Ireland will seek hundreds of millions of euros in aid from Brussels if Britain crashes out of the EU without a deal, the agriculture minister was quoted Thursday as saying.

"You're looking at hundreds of millions here," Michael Creed told the Irish Independent.

"Between the beef industry and the fishing industry we're talking mega-money."

With Westminster locked in stalemate over the painstakingly brokered draft Brexit deal, the possibility of Britain leaving the trading bloc in March without an agreement now looms ever larger.

The emergency aid for Ireland would aim to buttress sectors such as beef, dairy and fishing - those most exposed to customs and regulatory changes likely to arise if Britain severs all ties.

Nearly 80 per cent of Irish exporters deliver products to Britain, according to 2016 government figures. The country is also considered a vital "land bridge" to the European continent.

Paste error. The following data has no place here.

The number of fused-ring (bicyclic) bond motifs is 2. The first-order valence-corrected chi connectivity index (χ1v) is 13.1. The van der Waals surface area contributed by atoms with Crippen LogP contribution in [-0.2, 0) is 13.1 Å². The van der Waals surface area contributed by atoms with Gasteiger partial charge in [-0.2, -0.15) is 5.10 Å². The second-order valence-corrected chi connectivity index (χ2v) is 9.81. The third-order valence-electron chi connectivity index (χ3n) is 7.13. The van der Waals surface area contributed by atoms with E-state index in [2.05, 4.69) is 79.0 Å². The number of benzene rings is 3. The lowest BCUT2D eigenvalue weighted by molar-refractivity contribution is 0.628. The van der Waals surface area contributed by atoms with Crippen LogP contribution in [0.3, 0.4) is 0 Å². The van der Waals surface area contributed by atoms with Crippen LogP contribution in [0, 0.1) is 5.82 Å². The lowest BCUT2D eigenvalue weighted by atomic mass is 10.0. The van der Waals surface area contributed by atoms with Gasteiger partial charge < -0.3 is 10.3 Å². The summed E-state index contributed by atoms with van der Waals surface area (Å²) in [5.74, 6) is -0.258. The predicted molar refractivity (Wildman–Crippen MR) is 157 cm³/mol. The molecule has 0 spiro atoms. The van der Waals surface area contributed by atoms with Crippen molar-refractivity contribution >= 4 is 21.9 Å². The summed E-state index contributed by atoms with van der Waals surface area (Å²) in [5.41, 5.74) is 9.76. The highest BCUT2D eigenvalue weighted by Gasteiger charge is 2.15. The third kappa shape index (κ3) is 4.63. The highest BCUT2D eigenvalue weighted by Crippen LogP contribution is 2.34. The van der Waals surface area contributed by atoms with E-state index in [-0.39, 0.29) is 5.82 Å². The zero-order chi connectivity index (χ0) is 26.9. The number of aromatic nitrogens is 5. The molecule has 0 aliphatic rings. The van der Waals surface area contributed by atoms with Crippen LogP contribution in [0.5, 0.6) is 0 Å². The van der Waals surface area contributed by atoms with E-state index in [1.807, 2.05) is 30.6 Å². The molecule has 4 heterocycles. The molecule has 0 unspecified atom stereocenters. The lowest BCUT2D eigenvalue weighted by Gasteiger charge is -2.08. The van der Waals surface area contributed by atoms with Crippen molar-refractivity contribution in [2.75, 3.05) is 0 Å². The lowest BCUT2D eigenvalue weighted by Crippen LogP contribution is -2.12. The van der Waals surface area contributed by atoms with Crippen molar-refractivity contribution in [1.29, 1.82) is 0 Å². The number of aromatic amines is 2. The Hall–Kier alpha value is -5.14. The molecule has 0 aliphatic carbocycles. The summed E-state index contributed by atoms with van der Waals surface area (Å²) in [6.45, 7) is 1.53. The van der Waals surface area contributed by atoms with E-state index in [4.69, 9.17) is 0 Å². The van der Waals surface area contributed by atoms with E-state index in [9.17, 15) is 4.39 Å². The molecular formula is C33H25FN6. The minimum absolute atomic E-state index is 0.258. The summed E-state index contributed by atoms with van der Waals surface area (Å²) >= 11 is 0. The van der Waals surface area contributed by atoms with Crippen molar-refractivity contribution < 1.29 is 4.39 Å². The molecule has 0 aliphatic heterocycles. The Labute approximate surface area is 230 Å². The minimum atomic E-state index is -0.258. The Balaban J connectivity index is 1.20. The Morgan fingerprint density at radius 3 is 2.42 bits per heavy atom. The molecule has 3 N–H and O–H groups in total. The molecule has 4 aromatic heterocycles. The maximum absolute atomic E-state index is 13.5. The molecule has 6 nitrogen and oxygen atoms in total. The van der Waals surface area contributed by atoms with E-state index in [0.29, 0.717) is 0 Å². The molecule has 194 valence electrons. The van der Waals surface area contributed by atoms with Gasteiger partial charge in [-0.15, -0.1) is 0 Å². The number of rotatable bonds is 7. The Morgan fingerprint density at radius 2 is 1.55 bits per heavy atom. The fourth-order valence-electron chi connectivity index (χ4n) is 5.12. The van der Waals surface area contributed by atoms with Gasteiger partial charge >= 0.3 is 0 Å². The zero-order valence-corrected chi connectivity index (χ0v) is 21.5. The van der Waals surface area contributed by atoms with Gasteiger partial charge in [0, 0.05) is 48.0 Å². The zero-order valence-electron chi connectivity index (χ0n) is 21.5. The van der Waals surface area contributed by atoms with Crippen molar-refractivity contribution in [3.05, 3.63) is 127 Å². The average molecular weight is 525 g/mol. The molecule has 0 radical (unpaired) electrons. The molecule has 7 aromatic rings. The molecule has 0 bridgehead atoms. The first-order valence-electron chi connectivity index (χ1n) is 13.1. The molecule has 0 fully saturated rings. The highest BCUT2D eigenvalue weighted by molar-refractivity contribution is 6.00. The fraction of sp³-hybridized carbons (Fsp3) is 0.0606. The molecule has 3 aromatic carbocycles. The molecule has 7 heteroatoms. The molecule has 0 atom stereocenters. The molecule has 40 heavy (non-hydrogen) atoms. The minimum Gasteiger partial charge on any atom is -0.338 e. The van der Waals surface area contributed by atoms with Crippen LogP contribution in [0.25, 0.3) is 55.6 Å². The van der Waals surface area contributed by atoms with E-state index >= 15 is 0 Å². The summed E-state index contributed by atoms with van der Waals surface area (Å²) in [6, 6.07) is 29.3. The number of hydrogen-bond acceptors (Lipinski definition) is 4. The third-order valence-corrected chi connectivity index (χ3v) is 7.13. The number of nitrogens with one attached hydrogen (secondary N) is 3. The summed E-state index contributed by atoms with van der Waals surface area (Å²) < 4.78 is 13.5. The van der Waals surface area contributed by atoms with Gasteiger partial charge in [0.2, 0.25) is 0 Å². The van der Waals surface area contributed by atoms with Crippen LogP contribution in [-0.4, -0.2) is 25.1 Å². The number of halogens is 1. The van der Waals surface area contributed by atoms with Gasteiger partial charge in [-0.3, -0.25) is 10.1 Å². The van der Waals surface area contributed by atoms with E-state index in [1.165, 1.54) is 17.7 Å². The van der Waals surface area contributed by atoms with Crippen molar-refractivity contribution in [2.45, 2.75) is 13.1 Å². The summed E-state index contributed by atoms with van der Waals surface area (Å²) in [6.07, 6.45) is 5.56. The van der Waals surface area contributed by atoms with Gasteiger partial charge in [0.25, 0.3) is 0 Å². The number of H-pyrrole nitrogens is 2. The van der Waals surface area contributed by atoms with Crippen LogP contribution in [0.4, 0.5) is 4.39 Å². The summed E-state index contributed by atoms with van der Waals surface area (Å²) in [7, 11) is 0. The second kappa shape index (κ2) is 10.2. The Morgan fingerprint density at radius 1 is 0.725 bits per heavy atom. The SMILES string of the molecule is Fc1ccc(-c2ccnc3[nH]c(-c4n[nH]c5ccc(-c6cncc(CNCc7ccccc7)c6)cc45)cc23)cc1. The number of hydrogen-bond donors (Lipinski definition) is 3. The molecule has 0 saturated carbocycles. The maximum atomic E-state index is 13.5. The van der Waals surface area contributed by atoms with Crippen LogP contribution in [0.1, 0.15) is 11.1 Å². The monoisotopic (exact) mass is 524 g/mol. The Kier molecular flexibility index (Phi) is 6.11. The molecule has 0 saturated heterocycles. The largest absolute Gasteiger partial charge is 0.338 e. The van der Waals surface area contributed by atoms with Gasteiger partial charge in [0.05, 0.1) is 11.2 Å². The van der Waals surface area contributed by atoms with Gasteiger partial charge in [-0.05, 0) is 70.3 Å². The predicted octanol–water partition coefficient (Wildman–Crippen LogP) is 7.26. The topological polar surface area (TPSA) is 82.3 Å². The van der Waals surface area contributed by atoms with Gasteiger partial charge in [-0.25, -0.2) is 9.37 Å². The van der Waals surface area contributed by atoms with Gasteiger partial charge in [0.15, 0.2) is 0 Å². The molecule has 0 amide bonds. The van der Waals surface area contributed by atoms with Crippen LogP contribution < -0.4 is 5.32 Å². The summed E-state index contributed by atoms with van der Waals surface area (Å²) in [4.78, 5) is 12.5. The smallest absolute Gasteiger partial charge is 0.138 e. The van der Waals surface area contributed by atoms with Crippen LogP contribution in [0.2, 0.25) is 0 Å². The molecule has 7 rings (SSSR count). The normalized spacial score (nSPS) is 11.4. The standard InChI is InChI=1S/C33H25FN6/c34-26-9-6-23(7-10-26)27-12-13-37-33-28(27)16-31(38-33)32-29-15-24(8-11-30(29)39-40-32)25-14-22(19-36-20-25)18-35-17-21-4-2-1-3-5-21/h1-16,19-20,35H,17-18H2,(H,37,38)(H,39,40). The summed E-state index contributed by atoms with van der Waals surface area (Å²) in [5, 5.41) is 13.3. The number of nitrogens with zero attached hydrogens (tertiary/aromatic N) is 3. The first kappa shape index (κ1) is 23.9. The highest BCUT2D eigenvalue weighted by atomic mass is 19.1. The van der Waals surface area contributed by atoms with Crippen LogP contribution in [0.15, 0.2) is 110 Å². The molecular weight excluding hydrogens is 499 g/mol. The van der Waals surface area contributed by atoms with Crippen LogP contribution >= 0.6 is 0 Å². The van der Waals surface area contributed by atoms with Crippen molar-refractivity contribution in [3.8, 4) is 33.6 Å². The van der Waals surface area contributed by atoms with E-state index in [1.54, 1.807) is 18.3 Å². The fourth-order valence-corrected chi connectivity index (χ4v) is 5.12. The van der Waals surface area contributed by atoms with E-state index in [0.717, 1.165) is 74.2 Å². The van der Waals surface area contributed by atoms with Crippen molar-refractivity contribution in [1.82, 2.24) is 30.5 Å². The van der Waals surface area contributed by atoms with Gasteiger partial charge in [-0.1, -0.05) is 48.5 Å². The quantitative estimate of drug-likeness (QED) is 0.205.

"There is a high level of awareness of Ireland's unique exposure to the UK food market," Creed said.

"I think nobody wants to talk about it right now because there is still a hope and expectation that a level of sanity will prevail."

But, he added: "In racing parlance the odds are slashed on a hard Brexit."

If Britain crashes out of the European Union on March 29, Creed said he hoped an EU grant would be approved at a Luxembourg summit of EU farming ministers in April.

On Thursday, the Irish cabinet is to discuss no deal contingency plans aired publicly for the first time before the Christmas break.

They include schemes for port overhauls, a fund for Brexit-specific tax staff and talks to preserve the island's integrated electricity network.

Up to 45 pieces of emergency legislation would be required - an agenda likely to bring all other Irish parliamentary affairs in early 2019 to a grinding halt.